This year, we once again shattered the record for atmospheric carbon concentration, and witnessed a series of devastating setbacks in US climate policy—from attempts to waive state protections against pipelines to wholesale attacks on climate science. Against this discouraging backdrop, one idea has inspired hope: the “Green New Deal,” a bold vision for addressing both the climate crisis and the crushing inequalities of our economy by transitioning onto renewable energy and generating up to 10 million well paid jobs in the process. It’s an exciting notion, and it’s gaining traction—top Democratic presidential candidates have all revealed plans for climate action that engage directly with the Green New Deal. According to the Yale Project on Climate Communications, as of May 2019, the Green New Deal had the support of 96% of liberal democrats, 88% of moderate democrats, 64% of moderate republicans, and 32% of conservative republicans. In order to succeed, however, a Green New Deal must prioritize projects that are owned and controlled by frontline communities.
Whose power lines? Our power lines!
Efforts to electrify the rural South during the New Deal present a useful case study for understanding the impact of ownership models on policy success. Up until the mid-1930s, 9 out of 10 Southern households had no access to electricity, and local economies remained largely agricultural. Southern communities were characterized by low literacy rates and a weak relationship to the cash nexus, distancing them from the federal government both culturally and materially. They were also economically destitute—a series of droughts throughout the 20s led to the proliferation of foreclosures and tenant farming. With the initial purpose of promoting employment in the area, the Roosevelt administration launched the Rural Electrification Administration in 1935. The Rural Electrification Act of 1936 sought to extend electrical distribution, first by establishing low-interest loans to fund private utility companies. The utility companies turned them down: private shareholders had little reason to invest in sparsely populated and impoverished counties, whose residents could not be assured to pay for services; private investors lacked the incentive to fund electrification for the communities who needed it most.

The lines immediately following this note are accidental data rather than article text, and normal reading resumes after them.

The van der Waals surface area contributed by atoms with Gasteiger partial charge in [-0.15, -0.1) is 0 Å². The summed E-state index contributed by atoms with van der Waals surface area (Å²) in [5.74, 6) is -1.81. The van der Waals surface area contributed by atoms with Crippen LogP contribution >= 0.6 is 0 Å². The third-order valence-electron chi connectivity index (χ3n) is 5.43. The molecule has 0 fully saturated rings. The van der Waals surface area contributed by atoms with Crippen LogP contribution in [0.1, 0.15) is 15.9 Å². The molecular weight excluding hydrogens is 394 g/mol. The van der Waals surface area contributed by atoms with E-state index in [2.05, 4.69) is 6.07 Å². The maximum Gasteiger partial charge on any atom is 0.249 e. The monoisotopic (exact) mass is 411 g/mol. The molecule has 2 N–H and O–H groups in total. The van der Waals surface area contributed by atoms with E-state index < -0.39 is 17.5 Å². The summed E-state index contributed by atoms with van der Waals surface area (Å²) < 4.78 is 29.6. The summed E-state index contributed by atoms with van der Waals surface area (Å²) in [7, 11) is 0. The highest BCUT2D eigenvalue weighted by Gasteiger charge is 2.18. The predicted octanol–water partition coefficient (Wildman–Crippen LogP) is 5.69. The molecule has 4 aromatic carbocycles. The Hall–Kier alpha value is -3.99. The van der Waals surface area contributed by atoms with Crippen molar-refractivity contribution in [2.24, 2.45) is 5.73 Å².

In response, farmers, business owners, and housewives throughout the South formed cooperative distribution companies called Rural Electric Cooperatives (RECs), offering to own and run the distribution infrastructure using the loans that the federal government had originally allocated to corporations. By the end of 1936, nearly 100 cooperatives across 26 states signed loan agreements with the REA. 53,000 miles of power lines were constructed within the first two years of the agreement, cutting local electricity prices by more than 50 percent. The project was so successful that in 1937 the federal government passed the Electric Cooperative Corporation Act, which directed states to pass model legislation allowing new cooperatives to form. By 1939, 288,000 rural southern households were electrified for the first time in the history of the country.